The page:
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Ousséni Tamboura, Burkina Faso’s Minister of Communication and government spokesman, has said terrorism “spares no one” following the killing of three foreigners in the easternpart of the country and deadly attacks on villages in the Seytenga district in the north of the country.

Burkina Faso has been targeted by jihadist attacks since 2015, as have its Sahel neighbours Mali and Niger.

The most recent attack on a convoy of expatriates and security forces which left two Spanish journalists and an Irish citizen killed in the eastern part of Burkina Faso have raised light to the situation.

The bodies of two Spanish journalists and the Irish wildlife activistwere on Wednesday awaiting repatriation from the capital Ouagadougou, where they had been brought by helicopter late the previous night.

Spain, Ireland and Burkina were discussing details of the flight for the remains, a government source in Ouagadougou said, including whether the Europeans’ bodies would be returned on one or two separate aircraft.

“No date has been set” for now, the source said.

Spain’s foreign ministry said it had “set up a military flight to repatriate the bodies once Burkina Faso authorities give their authorisation.”

It hoped to transfer them “as soon as possible.”

Journalists David Beriain and Roberto Fraile were accompanying Irish ONG chief Rory Young on an anti-poaching patrol in the Arly National Park on Monday when they were attacked, Young’s Chengeta Wildlife group said, calling the assailants “terrorists”.

Security sources said the attackers had approached the patrol, which also included soldiers and forest rangers, in pickup trucks and on motorbikes.

Initially reported missing and the subjects of a major search, the Burkina authorities said Tuesday the foreigners had been “executed by terrorists.”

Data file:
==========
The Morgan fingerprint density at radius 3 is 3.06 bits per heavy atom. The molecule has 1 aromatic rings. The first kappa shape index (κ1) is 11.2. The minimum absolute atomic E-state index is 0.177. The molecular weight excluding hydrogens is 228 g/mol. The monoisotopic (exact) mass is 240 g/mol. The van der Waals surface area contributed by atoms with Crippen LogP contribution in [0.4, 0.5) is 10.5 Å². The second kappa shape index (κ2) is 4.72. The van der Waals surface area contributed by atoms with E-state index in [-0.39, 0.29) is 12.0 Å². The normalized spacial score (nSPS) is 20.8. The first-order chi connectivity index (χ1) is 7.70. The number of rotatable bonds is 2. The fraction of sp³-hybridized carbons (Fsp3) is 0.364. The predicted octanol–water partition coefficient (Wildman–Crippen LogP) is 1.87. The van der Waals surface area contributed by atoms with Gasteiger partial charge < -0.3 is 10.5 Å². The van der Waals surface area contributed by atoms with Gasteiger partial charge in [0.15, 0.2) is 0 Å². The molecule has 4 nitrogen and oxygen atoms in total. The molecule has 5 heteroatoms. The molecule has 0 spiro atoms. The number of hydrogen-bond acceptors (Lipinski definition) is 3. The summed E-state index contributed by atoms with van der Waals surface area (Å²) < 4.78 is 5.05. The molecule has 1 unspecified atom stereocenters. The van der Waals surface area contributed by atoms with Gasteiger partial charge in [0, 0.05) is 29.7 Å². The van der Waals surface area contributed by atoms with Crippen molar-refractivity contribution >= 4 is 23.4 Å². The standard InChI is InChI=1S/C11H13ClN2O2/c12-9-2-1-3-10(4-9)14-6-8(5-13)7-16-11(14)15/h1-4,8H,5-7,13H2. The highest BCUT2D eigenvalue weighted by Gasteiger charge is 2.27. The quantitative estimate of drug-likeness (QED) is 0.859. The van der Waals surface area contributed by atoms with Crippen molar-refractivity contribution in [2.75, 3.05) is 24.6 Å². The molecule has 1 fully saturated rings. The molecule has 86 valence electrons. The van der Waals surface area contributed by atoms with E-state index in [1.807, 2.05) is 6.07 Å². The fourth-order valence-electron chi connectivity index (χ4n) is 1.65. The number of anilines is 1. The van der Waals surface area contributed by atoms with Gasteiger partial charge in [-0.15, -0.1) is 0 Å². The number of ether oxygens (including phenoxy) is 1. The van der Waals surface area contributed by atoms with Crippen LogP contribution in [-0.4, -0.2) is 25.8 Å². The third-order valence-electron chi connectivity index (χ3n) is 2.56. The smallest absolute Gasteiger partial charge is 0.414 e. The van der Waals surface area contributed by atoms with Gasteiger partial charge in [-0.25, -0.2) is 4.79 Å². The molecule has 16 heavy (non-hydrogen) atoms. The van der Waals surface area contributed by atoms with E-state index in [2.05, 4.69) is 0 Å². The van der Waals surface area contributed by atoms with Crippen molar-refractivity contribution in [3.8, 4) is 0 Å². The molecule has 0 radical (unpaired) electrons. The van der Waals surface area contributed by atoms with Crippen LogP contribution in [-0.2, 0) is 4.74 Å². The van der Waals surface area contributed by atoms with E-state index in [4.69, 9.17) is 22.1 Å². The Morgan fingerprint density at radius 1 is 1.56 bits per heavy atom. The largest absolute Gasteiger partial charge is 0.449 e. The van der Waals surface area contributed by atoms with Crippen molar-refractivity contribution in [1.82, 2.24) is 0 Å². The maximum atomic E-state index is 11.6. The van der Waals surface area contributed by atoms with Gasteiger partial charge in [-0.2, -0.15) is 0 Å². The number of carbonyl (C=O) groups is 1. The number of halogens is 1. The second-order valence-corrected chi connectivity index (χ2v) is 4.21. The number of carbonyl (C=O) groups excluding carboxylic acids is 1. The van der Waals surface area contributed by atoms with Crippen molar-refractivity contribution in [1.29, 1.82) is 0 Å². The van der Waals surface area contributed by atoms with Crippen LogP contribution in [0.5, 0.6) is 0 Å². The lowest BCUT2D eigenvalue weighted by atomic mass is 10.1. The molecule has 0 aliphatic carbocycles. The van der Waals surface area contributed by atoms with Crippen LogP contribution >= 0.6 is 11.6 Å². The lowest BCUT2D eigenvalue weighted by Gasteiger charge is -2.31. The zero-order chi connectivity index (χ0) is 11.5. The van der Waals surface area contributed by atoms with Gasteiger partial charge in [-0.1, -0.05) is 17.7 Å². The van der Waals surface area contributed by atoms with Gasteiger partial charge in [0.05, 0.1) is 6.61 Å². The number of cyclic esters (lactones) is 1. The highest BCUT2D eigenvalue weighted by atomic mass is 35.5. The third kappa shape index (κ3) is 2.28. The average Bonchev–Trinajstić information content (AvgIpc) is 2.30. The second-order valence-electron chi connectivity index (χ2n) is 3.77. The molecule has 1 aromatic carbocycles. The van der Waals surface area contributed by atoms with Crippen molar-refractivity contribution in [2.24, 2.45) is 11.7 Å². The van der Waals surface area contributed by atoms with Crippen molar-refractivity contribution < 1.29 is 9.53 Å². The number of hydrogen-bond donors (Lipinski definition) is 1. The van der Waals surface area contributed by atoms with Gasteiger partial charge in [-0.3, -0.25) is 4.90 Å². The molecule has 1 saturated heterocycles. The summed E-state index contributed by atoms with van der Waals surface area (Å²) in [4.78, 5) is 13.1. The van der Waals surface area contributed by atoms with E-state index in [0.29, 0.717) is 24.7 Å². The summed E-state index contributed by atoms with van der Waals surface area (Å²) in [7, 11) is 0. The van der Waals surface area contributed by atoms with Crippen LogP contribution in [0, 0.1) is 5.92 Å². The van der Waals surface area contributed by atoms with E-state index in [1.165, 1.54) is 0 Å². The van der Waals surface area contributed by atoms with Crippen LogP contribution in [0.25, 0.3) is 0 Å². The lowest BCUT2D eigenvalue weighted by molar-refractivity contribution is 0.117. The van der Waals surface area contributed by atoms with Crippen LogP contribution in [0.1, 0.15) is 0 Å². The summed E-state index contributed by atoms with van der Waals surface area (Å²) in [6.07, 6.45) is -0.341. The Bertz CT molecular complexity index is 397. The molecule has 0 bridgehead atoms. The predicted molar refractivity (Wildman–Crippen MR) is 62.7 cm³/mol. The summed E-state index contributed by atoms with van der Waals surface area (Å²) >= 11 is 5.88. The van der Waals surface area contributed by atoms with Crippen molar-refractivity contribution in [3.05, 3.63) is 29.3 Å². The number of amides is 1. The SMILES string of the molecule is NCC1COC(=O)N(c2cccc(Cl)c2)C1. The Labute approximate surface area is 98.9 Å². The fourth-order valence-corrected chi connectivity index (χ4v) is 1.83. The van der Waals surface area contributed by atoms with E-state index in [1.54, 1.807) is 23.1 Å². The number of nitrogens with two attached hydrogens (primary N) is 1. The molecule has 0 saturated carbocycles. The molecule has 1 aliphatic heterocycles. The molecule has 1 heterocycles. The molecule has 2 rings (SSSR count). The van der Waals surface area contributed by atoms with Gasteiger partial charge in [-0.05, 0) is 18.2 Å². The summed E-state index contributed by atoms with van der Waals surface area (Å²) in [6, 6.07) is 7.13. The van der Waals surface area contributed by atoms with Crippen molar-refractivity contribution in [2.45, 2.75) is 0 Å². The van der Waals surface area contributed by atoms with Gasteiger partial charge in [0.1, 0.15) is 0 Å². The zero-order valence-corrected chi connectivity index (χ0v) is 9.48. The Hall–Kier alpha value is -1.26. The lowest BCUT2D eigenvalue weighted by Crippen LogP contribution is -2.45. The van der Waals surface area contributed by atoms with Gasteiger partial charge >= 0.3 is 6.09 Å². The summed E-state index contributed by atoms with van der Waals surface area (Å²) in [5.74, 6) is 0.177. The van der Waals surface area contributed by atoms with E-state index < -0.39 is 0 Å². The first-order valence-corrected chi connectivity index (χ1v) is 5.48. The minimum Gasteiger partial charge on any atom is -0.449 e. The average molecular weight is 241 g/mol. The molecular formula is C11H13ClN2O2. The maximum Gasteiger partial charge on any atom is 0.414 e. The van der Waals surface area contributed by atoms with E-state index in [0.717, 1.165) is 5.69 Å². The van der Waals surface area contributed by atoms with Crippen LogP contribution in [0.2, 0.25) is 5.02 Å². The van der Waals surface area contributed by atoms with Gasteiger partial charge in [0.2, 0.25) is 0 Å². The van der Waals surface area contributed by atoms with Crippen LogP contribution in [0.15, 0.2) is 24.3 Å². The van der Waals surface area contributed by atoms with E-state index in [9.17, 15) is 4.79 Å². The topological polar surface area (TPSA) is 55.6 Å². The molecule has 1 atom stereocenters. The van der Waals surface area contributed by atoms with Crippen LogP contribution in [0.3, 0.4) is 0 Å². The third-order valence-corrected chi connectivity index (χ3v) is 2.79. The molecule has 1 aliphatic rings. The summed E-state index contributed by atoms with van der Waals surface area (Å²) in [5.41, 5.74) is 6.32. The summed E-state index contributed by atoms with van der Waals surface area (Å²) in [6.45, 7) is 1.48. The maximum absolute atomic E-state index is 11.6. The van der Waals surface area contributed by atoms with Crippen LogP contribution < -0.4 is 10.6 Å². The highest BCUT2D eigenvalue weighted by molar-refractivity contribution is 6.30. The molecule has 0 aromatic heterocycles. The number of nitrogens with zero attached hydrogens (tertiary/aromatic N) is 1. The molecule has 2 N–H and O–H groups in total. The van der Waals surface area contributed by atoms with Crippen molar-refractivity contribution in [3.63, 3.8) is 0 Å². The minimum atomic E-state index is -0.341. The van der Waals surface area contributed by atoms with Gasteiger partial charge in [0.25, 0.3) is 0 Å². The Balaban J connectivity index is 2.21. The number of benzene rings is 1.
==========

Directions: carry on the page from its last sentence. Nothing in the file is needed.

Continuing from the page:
One Burkina national remains missing following the attack, the government source said.

Irish Foreign Minister Simon Coveney called Young’s death a “tragic loss of life” in a statement Wednesday.

According to the Chengeta Wildlife website, Young was born in Zambia and co-authored an anti-poaching manual.

In Spain, daily El Pais wrote that “too often, the best journalists, those who risk their lives in forgotten places and many in precarious conditions, are only noted when they are killed or kidnapped, almost never when they produce a reportage.”

The two reporters’ deaths were the top headline for most Spanish papers and broadcast bulletins.

Foreign Minister Arancha Gonzalez said the two hailed from Spain’s northwestern Basque region.

Beriain was a war reporter who worked for a now defunct Spanish branch of CNN and had founded his own production house specialising in documentary work.

Fraile formerly worked for Spain’s CyLTV. According to Spanish media reports, he was wounded in Syria at the end of 2012 while covering the Free Syrian Army.

In Ouagadougou, public television workers observed a minute’s silence Wednesday for the two reporters.

Out on the street, the high-profile killings added to the helplessness felt by many in the face of a jihadist insurgency that has plagued Burkina and neighbouring countries, notably Mali and Niger, since 2015.

“These days terrorists are plunging Burkina into mourning, they’re killing Burkinabe people, they’re killing foreigners… we condemn this barbaric act,” said bookseller Jacques Zoungrana.

Once largely confined to Burkina’s north, killings blamed on jihadist groups like the al-Qaeda-linked Group to Support Islam and Muslims (GSIM) and the Islamic State in the Greater Sahara (ISGS) have more recently targeted other parts of the country.

More than 1,300 people have been killed and one million have fled the violence since 2015.

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